When is the DePaul Virtual Spring Career Fair
?

Wednesday, May 13th 2020, 3:00pm –  6:00pm CDT
Register at: careereco.com/events/depaul
*please use the same email address you used to register for Handshake*

What steps should I take to prepare?

  1. Create your CareerEco Account. Visit careereco.com/events/depaul to create and confirm your account. Then, complete your profile and sign up for the fair. 
  2. Prepare your documents. Career Advisors are available to help you with your resume. Click here to Schedule an appointment to have yours reviewed before the fair. 
  3. Check your Browser. Ensure you have Google Chrome or Mozilla Firefox installed on your computer. These are the ONLY browsers that will support the chat functions in CareerEco. *Use a desktop or laptop for this event* 
  4. Review how CareerEco works: We encourage you to watch the entire CareerEco tutorial to best understand how the career fair will work.

    • Employer Messages: Employers can send you messages in the system, so be sure to check in frequently to make sure you aren’t missing anything. 
    • Review Chat Hours: Employers will have different schedules of availability during the virtual career fair. Know when the employers you are interested in will be available so you don’t miss the opportunity to chat with them.
  5. Dress Professionally: Although this is a virtual fair, employers can request a video chat, so dress just like you would if you were going for an in-person interview. Looking professional helps you get in the right frame of mind to talk with employers and exude confidence in the process.

How do I find job postings?

Once you are registered, log into CareerEco and click the Job Board tab. Job postings will be available from each company with instructions on how to apply. 

How do the chat rooms work?

The virtual fair will be a series of chat rooms.  Each employer will have a chat room (just as each employer has a booth/table at an in-person career fair).  View job postings and general company information in each chat room, and chat with employers in a group.  You can also chat 1:1 with employers via text, audio or video.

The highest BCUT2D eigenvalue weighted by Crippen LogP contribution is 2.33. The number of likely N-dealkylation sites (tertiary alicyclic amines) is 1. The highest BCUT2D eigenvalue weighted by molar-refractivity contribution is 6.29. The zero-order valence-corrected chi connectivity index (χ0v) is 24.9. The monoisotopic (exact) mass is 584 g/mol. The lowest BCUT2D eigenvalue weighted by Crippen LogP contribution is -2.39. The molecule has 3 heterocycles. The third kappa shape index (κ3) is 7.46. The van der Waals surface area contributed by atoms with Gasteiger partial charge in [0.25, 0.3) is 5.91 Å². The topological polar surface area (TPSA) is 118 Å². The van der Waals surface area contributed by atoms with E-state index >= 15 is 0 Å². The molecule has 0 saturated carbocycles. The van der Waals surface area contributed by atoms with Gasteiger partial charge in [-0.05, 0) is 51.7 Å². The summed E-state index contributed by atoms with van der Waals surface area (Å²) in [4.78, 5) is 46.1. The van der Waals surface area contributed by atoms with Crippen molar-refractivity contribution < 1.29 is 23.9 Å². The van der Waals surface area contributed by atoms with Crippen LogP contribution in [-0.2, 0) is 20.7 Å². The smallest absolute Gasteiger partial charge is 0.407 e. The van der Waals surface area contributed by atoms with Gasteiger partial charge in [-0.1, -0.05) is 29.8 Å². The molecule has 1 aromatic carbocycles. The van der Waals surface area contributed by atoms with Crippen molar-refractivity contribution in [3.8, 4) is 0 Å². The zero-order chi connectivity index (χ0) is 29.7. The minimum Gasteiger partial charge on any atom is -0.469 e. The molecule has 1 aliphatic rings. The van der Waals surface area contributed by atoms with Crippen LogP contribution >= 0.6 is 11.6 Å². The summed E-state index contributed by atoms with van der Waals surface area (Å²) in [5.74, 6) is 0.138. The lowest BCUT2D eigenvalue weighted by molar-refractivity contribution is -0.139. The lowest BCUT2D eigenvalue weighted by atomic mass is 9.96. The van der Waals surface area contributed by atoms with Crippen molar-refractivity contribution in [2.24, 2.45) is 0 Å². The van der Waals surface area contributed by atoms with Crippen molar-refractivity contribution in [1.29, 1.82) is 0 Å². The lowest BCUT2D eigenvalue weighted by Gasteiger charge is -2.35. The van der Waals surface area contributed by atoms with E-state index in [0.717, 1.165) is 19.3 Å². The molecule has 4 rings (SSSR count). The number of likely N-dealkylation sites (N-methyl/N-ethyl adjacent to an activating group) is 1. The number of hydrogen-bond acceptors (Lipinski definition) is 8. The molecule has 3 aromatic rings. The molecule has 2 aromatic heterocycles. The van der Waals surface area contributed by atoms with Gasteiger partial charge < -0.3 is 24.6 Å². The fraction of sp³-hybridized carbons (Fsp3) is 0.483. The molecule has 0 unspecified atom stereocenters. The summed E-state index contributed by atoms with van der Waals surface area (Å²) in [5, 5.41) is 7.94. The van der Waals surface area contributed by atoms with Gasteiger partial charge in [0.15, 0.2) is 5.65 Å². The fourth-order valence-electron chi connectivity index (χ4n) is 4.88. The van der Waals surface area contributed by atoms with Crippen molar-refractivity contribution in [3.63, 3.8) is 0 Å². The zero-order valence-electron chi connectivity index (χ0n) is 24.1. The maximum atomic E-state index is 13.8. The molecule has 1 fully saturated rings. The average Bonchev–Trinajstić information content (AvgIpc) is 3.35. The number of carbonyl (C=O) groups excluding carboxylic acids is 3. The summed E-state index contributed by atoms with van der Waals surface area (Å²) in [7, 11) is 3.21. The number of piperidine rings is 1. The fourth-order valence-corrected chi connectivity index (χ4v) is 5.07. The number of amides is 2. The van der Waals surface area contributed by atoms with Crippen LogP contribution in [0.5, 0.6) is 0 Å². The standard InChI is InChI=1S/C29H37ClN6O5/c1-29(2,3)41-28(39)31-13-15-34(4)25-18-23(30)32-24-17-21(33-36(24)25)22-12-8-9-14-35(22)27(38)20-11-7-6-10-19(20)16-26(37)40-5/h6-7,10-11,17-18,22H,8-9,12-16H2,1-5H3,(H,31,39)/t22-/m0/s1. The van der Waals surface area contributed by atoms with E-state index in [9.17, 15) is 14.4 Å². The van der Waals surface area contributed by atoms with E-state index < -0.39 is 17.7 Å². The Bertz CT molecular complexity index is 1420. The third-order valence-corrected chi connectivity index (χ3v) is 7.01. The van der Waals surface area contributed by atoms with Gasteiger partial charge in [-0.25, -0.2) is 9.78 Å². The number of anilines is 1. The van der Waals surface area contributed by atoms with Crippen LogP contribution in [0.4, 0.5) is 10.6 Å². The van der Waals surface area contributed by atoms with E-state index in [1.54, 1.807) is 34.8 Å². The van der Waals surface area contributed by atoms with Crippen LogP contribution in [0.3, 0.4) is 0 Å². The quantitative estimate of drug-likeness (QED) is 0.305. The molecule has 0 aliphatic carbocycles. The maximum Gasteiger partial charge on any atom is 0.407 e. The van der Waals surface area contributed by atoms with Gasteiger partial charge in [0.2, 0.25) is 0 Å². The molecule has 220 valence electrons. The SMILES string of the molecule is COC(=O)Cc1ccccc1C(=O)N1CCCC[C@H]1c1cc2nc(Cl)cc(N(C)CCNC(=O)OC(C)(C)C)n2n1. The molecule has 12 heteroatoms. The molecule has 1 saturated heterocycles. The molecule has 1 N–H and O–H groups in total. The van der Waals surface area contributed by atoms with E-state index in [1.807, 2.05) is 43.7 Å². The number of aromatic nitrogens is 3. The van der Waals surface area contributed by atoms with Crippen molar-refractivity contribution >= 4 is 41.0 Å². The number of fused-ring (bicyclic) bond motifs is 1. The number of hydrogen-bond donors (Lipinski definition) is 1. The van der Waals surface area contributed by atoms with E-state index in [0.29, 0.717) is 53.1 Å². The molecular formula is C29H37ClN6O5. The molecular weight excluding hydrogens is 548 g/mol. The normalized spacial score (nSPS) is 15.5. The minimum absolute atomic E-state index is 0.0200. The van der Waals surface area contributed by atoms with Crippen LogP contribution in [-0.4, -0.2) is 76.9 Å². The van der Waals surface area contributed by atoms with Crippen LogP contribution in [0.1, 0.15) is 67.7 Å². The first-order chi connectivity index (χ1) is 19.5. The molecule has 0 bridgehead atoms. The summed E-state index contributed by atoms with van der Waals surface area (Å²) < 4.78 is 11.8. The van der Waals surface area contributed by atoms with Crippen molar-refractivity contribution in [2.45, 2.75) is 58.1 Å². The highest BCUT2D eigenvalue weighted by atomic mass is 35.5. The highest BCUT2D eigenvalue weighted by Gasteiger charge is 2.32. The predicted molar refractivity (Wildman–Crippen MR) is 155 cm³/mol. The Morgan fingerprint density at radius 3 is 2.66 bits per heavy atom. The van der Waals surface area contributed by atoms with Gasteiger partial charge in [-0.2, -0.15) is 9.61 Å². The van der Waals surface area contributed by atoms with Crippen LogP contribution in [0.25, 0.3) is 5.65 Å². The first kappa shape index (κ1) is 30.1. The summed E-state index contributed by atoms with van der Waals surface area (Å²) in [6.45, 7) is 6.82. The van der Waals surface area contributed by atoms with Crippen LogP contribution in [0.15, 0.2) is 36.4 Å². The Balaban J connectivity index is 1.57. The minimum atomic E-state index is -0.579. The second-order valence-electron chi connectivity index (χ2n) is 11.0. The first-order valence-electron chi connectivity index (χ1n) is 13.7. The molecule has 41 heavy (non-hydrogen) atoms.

What is a private chat?

Recruiters can invite individuals to a private chat room. There will be a notification next to the recruiters name, participants will be able to accept the chat once opened. Only the recruiter will be able to initiate the private chat room. 

How can I make the most of this virtual fair?

Prepare, research, and be resume ready! Research the companies either on Handshake or CareerEco to see available job postings, express interest before the fair on CareerEco by clicking the blue checkmark next to the company’s name. Prepare to talk about your skills and work experiences. 

How do I stand out at a virtual career fair?

Upload your resume to CareerEco when you set up your account. Companies may begin screening resumes prior to the event and also invite you to visit their specific chat sessions and/or schedule video interviews before, during, or after the event hours.

5 Career Fair Prep Tips

By: Lorne Bobren, Technology & Design Career Community Advisor

The DePaul Career Center hosts several job fairs each year. The companies who attend are eager to learn about your qualifications and why you may be a good fit for their company. Whether you are looking for a full-time job or an internship, here are some tips on how to best prepare for the next fair: